How to Handle Employee Addiction
A recent report by the Ontario Human Rights Commission revealed a worrying level of addiction among employees in the province – an issue which poses a myriad of legal and financial problems for employers.
HRM caught up with Dr Patrick Smith – CEO of Toronto-based addiction treatment centre Renascent – to find out about how addiction impacts the workforce, why employers need to address the issue and how they should go about ending it.
HRM: What damage can an employee with an addiction do to an organization?
PS: Employees with a substance abuse problem and/or addiction are 30 per cent less productive than employees without addiction. They are also late to work three times more often than their peers and are absent from work five times more than their peers. The rate of presenteeism, where the employee is present, but not as productive, is also much higher. They are also more likely to be involved in a workplace accident.
Remember that addiction affects the entire family, so an employee may be affected by their son’s or daughter’s, husband’s or wife’s, or parent’s addiction. They are also more likely to be away from work and to suffer from distraction and loss of productivity.
The good news is that addiction is treatable and the outcomes for many are very good. Once supported in treatment, an employee in long-term recovery is often one of the most grateful, engaged, and productive member of the team.
HRM: What signs should an employer look out for?
PS: Distractibility and lack of concentration are signs that the employee is preoccupied with something other than their work. Again, those signs can be present for the individual who is addicted or a family member who is worried and affected. It’s often the case that a pattern of absenteeism can be detected – for example, the first shift after a break.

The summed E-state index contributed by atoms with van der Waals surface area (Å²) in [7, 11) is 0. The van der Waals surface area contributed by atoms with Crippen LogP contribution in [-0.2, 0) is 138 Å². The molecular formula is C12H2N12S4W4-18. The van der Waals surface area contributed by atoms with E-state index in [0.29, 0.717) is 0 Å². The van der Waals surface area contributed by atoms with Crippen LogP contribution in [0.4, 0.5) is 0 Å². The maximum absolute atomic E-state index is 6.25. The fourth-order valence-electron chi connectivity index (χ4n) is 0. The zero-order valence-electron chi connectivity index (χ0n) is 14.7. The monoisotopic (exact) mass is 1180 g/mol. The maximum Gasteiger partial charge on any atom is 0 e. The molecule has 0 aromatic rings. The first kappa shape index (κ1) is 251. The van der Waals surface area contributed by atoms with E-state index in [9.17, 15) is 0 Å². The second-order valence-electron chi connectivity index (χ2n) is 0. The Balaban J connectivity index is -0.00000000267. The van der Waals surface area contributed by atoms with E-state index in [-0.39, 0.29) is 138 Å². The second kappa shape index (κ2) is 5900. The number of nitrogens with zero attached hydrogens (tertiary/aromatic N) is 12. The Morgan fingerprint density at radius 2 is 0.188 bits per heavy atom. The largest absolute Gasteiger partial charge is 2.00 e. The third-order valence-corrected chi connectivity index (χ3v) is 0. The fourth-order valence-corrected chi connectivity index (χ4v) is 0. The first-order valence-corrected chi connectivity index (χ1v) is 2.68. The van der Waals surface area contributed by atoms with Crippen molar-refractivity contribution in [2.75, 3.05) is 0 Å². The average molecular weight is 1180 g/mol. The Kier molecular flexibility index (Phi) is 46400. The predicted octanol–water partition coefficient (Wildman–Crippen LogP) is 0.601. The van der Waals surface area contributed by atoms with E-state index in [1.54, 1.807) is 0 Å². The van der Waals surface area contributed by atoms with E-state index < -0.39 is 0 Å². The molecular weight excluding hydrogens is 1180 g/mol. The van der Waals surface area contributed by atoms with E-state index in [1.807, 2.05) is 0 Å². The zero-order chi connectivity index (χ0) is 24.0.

For regular work weeks, frequent absences or tardiness on a Monday morning is a tell-tale sign. Alcohol and other drugs can have different affects, but generally it’s important to notice any sudden behavioural and/or mood changes. Whether or not it’s because of alcohol or drug use, it’s important to understand what may be contributing to them.
HRM: What should an employer do if they suspect an employee may have an addiction?
PS: Any supervisor or manager should be able to have a direct conversation with their employee any time there is a question or concern about their performance or behaviour at work. If an employer thinks that an employee may have an alcohol or drug problem, that should be no different. The more open and non-judgemental a manager or supervisor is with an employee, the more likely the employee will feel comfortable with being honest about their problem.
The trick is to identify if there may be a problem and to put steps in motion to address it. It’s not the role of a manager or supervisor to counsel the employee themselves, but to identify if there is a problem and follow through to address it. If a co-worker who is not a supervisor suspects their co-worker may have a problem, it is important for them to report their concerns to a supervisor or manager. Covering up or not reporting concerns may actually be enabling the individual and that may lead to prolonging their problem.
HRM: What steps should an employer take if they are certain?
PS: It is important for an employer to take action if they are certain an employee is struggling with alcohol or drug addiction. It’s their responsibility to the employee and to the organization. Most employers will have medical and/or EAP contacts who can assess the problem and recommend a treatment option.